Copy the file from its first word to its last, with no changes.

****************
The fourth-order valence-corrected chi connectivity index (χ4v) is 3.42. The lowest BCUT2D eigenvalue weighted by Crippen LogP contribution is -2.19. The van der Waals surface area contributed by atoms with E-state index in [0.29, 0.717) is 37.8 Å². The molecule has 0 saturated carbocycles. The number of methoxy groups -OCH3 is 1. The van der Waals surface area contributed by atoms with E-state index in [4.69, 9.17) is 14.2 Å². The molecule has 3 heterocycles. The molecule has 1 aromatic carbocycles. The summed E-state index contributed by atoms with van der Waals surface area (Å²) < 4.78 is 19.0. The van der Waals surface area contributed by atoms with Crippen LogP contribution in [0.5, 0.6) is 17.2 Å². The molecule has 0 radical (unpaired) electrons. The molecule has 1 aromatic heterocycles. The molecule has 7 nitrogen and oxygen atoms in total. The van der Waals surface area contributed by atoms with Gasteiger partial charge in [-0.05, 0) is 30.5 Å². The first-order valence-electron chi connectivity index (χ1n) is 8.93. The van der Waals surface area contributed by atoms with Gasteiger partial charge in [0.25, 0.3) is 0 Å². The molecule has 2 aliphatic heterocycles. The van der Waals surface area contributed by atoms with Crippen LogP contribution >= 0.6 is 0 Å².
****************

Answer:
The fourth-order valence-corrected chi connectivity index (χ4v) is 3.42. The lowest BCUT2D eigenvalue weighted by Crippen LogP contribution is -2.19. The van der Waals surface area contributed by atoms with E-state index in [0.29, 0.717) is 37.8 Å². The molecule has 0 saturated carbocycles. The number of methoxy groups -OCH3 is 1. The van der Waals surface area contributed by atoms with E-state index in [4.69, 9.17) is 14.2 Å². The molecule has 3 heterocycles. The molecule has 1 aromatic carbocycles. The summed E-state index contributed by atoms with van der Waals surface area (Å²) < 4.78 is 19.0. The van der Waals surface area contributed by atoms with Crippen LogP contribution in [0.5, 0.6) is 17.2 Å². The molecule has 0 radical (unpaired) electrons. The molecule has 1 aromatic heterocycles. The molecule has 7 nitrogen and oxygen atoms in total. The van der Waals surface area contributed by atoms with Gasteiger partial charge in [-0.05, 0) is 30.5 Å². The first-order valence-electron chi connectivity index (χ1n) is 8.93. The van der Waals surface area contributed by atoms with Gasteiger partial charge in [0.25, 0.3) is 0 Å². The molecule has 2 aliphatic heterocycles. The van der Waals surface area contributed by atoms with Crippen LogP contribution >= 0.6 is 0 Å².